One afternoon near Christmas I heard Brother Dempsey discussing the holidays with another of the Brothers. I kept my eyes on the book and pretended to be deeply involved in A Tale of Two Cities but my ears were intent all the same.
They were speaking in low tones and I could only catch some words.
‘Whatever you say’.
‘No use in making two bites of the cherry, eh ?’
‘What do you say then?’
‘Well, you ought to know best’.
‘Very good. Let’s let them off today’.
Outwardly I looked calm and collected: inwardly I was trembling with excitement and joy. I whispered the good news to the boy next to me. Soon the whole school had it: the BBC could not have transmitted it as quickly.
Our suspense was ended at last. We were free!
Cheering wildly, an avalanche of boys crashed down the stairs and into the street.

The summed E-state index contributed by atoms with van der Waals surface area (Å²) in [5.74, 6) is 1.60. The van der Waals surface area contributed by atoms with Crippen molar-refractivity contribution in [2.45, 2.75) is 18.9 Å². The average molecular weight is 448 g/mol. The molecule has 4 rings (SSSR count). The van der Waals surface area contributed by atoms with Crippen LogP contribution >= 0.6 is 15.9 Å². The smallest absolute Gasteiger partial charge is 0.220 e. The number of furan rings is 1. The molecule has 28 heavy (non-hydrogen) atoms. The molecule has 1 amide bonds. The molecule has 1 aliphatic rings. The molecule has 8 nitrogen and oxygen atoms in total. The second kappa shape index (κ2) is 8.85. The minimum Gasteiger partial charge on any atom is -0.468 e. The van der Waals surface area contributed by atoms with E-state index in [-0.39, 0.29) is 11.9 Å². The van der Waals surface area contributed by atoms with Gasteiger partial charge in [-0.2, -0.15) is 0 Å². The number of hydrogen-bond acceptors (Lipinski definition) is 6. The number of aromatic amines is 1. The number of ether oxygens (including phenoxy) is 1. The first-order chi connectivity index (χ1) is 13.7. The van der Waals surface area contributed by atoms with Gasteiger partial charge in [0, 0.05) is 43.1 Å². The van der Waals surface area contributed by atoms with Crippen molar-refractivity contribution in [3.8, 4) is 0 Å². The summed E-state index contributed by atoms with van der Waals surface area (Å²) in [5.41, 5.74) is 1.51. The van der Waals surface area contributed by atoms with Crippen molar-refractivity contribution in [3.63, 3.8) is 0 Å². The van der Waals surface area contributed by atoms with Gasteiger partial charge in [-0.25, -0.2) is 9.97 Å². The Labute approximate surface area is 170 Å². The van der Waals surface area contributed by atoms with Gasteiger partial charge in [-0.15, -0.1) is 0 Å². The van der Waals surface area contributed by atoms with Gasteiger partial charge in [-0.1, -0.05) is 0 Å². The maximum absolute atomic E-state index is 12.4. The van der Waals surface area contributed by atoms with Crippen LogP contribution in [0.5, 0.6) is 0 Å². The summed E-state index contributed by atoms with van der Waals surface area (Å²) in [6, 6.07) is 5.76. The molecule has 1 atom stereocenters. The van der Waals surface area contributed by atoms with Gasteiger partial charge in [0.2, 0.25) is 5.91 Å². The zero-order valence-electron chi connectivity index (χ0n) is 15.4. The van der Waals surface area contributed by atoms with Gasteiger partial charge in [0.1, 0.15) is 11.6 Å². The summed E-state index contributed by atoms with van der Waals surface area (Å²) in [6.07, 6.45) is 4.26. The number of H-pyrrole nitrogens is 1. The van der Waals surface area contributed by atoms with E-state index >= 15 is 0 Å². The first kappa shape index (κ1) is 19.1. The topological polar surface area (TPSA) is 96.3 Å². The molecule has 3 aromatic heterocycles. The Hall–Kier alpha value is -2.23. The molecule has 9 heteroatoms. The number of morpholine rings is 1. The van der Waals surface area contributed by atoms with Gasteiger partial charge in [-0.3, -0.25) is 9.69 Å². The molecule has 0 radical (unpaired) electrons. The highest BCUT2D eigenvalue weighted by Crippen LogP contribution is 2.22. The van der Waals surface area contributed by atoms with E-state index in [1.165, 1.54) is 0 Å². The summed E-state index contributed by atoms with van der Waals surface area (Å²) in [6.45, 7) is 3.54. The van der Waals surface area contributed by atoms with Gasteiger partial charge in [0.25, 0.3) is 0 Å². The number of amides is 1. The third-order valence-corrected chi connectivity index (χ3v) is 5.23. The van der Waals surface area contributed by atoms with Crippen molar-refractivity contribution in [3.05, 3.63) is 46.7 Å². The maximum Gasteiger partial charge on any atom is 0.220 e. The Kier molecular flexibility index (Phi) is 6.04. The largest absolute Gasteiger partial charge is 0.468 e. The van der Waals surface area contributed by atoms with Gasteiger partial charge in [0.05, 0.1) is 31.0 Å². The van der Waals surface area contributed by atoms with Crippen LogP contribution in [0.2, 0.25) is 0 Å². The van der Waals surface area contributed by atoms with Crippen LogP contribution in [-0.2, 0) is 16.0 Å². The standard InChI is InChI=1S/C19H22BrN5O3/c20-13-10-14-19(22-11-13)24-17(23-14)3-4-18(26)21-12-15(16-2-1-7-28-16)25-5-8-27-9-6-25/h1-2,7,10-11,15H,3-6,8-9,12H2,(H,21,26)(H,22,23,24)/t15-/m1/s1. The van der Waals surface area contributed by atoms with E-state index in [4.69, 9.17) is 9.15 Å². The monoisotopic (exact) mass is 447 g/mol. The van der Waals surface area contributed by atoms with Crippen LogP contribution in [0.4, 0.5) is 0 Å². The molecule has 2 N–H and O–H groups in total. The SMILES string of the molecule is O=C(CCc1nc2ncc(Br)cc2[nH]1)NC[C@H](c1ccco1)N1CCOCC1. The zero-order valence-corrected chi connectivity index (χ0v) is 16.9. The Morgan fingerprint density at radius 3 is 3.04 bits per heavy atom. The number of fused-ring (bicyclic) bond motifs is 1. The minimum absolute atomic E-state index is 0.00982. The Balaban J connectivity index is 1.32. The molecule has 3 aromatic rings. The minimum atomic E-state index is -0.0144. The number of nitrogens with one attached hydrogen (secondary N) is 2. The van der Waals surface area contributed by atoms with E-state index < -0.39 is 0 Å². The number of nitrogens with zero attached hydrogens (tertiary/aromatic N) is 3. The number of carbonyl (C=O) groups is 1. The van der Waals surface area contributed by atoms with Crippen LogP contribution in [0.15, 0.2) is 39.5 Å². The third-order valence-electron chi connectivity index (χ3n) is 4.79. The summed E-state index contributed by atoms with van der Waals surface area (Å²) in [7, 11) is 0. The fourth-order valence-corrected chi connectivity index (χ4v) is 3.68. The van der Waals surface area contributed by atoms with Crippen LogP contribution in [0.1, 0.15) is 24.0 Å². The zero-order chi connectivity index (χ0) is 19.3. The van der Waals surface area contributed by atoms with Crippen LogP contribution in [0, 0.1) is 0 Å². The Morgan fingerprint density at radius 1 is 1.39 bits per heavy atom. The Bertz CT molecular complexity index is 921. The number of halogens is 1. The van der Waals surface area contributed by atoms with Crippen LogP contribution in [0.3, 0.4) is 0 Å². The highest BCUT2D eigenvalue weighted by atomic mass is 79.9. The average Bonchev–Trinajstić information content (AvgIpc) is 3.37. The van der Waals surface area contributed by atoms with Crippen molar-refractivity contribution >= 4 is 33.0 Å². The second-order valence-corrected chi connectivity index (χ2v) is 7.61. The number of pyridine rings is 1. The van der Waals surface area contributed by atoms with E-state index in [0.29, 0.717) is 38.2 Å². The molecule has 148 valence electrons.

Disengaging myself from the merry rout I gazed longingly at the mechanical toys in Joe Irwin’s window and then at the iced cakes, pink and white, at the sugar-topped buns and the glistening currant loaves in McCann’s shop window.
I can still remember the frost on the sleepers of the railtrack as I traversed Dublin Bridge. It glinted in the pale, wintry sunlight. I shuddered with cold but what odds?
I trembled too at a great and wondrous rapture. Standing on that dreary, prosaic railway platform I was in tune with the infinite. Before me was all the magic of Christmas: its spiritual peace and all the full splendour of my youth.
Gone beyond recall are those days … gone!
… back to start of this? …